Statistics are great for analyzation, for arguments, and for discussion, but at some point, a decision has to be made based on what the guy can do on the court. It's as simple as that.
The same thing goes for the discussion about the three-point line. First of all, I disagree a bit with the assumptions. Personally, I think the difference in shooting percentages for home-vs.-away is based much more in the mental make-up of the player than in the ability of the shooter (especially when you deal with the hostile crowds on college campuses). The rim height never changes, but the conditions do, and it is the guys that can handle the taunts and the chants that will make shots on the road. Call it having mental toughness, call it having moxie, call it having balls, whatever, the ability of the shooter doesn't change.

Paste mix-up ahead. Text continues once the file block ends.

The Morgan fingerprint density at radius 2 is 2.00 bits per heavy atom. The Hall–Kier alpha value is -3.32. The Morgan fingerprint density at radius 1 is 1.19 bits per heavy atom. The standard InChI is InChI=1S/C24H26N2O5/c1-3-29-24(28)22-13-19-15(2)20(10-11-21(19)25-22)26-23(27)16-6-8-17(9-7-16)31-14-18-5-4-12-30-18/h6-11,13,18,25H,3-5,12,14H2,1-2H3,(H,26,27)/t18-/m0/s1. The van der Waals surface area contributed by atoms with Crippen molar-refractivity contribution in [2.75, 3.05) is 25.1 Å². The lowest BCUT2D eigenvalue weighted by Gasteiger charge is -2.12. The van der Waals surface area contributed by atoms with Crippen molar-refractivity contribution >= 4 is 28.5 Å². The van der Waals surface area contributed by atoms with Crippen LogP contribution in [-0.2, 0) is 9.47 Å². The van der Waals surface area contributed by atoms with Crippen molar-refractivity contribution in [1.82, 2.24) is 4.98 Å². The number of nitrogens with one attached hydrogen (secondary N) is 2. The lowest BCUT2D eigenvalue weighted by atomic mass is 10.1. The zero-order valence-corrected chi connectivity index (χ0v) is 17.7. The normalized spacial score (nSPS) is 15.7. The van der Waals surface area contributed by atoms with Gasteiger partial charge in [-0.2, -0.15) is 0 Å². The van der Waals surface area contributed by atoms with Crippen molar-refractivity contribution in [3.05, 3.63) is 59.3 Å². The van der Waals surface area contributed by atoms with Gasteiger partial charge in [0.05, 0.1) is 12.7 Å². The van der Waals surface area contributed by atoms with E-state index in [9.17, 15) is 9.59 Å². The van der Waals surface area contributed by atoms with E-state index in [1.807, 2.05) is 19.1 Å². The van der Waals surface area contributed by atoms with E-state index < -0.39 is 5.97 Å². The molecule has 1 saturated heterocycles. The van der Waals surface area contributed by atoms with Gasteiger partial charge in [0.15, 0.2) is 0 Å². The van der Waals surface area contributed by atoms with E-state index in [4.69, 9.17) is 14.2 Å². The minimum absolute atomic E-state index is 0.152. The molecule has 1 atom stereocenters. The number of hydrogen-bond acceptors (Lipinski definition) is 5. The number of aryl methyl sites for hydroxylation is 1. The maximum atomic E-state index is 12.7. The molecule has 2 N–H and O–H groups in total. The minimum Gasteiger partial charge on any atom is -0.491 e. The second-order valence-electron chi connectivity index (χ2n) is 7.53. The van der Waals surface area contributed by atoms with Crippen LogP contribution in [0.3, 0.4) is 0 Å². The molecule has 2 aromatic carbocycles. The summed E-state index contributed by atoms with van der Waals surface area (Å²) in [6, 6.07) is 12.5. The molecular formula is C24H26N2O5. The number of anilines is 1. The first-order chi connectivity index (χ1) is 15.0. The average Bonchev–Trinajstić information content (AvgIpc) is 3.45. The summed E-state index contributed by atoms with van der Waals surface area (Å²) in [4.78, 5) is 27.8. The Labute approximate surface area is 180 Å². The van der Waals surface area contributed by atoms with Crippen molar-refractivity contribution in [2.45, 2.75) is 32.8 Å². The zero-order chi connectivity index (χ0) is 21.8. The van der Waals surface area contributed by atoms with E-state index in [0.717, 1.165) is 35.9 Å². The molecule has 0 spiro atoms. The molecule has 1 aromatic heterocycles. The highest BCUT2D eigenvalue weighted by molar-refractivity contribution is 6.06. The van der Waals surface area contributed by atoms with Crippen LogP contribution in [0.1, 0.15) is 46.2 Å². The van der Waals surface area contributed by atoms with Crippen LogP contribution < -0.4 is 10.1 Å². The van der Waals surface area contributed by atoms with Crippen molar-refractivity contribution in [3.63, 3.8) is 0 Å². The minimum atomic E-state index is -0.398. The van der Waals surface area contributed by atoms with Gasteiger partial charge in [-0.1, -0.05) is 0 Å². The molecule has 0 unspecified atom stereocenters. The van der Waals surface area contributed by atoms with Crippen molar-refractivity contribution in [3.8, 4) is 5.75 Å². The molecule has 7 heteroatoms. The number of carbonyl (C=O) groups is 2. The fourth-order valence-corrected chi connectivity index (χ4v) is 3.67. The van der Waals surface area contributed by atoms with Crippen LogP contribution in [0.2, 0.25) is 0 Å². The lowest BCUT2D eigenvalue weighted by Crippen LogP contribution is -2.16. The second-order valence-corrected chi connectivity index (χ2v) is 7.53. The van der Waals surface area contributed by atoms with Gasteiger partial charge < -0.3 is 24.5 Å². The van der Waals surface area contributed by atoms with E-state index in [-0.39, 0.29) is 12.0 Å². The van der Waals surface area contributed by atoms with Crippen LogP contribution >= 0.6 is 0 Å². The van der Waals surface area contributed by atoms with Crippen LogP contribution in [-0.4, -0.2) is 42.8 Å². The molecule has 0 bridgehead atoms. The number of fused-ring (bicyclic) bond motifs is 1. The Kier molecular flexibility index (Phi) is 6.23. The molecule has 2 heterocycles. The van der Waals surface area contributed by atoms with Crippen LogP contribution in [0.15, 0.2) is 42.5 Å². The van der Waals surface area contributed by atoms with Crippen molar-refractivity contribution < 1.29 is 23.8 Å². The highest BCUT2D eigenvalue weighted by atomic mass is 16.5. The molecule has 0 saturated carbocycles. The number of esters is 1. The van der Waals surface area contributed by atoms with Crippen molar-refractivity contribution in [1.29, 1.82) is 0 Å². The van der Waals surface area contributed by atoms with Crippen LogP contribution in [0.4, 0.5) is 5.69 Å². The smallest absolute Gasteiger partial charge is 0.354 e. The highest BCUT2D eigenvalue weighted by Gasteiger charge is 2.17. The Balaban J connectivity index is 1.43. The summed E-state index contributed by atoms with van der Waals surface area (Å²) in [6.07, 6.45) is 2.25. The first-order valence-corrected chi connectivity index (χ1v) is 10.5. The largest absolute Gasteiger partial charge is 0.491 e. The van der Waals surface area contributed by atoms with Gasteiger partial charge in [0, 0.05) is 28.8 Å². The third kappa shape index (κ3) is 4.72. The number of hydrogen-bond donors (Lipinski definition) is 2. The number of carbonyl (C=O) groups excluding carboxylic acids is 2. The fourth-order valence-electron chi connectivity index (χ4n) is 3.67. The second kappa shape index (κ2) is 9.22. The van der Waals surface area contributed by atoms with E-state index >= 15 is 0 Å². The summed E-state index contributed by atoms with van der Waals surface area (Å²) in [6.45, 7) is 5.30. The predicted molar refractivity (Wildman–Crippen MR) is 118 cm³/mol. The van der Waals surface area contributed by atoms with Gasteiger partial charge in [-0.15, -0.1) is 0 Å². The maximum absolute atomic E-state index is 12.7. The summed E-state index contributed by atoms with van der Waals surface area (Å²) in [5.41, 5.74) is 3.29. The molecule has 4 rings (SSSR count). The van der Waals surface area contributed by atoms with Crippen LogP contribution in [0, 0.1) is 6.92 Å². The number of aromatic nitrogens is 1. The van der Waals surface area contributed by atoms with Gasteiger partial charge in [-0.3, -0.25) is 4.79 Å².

I don't have any statistical data to back it up (if someone does I would love to see it), but in this day and age I am willing to bet that a majority of the three's that are taken are already shot from beyond the new three-point line. Unless you are spotting up, so much of where you get a shot off from comes from things the shooter can't control, like the angle of the screen you are coming off, how good the screen was, the timing between the passer and the shooter, etc. At that level, with how athletic players are and how well they are coached and prepared for each game, when you are open you have a split second to get the shot off. The shooter is much more worried about getting a good look at the rim than where exactly he is on the floor. And the best shooters, well they will fire from 28 feet, so the line moving back won't effect them too much.
Who will be helped by the three point line moving back